Few characters were as ubiquitous in the collective consciousness of early modern Spain as the Virgin Mary. By the 1600s, the cult of the Immaculate Conception had become so popularized that the Hapsburg monarchy issued a decree in defense of the Virgin's purity. In a climate of political disharmony, however, this revered icon--often pictured as the passive, chaste, and pious mother of God--would become an archetype of paradox within the Spanish imagination.
In The Comedia of Virginity, Mirzam Pérez underscores how the character of the Virgin Mary was represented on the theater stage. Following a concise account of the historical, academic, and political forces operating within Hapsburg Spain, Pérez dissects three comedias--three-act productions featuring both drama and comedy--and draws out their multivalent interpretations of Mary. In their own ways, these secular comedias reproduced an uncommonly empowering feminine vision while making light of the Virgin's purity. The Mary of the stage was an active, sinuous, even sensual force whom playwrights would ultimately use to support a fracturing monarchy.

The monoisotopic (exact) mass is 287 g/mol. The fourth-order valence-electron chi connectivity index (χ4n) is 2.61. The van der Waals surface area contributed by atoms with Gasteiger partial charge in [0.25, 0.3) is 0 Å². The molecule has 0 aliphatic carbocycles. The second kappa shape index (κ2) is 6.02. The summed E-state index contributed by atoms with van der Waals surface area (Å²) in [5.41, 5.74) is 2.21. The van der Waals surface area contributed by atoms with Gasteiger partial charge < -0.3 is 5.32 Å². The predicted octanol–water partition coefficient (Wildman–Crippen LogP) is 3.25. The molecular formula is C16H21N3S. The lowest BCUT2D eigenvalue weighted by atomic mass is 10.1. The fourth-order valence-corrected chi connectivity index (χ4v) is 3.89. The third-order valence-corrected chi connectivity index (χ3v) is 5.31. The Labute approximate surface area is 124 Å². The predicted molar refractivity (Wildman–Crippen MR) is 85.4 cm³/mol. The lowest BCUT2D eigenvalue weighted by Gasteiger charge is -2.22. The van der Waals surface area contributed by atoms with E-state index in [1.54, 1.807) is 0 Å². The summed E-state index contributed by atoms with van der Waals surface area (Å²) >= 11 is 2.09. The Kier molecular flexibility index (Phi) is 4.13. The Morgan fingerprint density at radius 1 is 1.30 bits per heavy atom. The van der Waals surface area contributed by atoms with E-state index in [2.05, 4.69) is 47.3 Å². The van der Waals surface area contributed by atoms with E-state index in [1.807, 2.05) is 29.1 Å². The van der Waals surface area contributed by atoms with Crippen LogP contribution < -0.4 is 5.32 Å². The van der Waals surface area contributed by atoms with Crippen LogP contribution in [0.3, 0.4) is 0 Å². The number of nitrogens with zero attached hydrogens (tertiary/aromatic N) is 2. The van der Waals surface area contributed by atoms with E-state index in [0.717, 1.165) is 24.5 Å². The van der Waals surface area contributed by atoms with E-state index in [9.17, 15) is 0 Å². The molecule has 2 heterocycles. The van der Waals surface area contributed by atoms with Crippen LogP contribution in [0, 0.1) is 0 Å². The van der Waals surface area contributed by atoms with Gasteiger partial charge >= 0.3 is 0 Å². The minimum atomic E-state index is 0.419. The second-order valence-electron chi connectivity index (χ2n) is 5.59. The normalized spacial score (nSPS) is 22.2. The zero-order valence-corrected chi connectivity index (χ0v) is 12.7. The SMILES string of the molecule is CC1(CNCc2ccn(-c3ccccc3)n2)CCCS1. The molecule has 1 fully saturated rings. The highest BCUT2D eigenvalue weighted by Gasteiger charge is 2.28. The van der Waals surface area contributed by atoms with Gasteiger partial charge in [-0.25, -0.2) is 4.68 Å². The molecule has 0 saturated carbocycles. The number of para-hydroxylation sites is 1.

|Publisher:||Baylor University Press|
|Product dimensions:||5.90(w) x 9.10(h) x 1.00(d)|
|Age Range:||18 Years|
About the Author
Mirzam C. Pérez is Assistant Professor of Early Modern Spanish Literature at Grinnell College, where her research interests include Spanish drama, visual culture, transatlantic studies, and art. She lives in Grinnell, Iowa.
Table of Contents
1. The Politics of Theater at the University of Salamanca
2. Performing Faith at the University of Salamanca: Lope de Vega's La limpieza no manchada
3. Mapping Faith at the University of Salamanca
4. Angela de Azevedo's Dicha y desdicha del juego y devoción de la Virgen: Writing for the Queen of the Earth
5. Spanish Mother to an American Daughter: The Virgin Mary in Moreto's Santa Rosa de Peru
What People are Saying About This
Through her examination of these three seventeenth-century plays about the Virgin Mary, Pérez deftly illustrates contemporary arguments about religious doctrine, female leadership, and the challenge of maintaining an overseas empire. With all three comedias, Pérez extends her analysis far beyond the plays to cast light on the workings of gender, religious iconography, and political authority in Hapsburg Spain.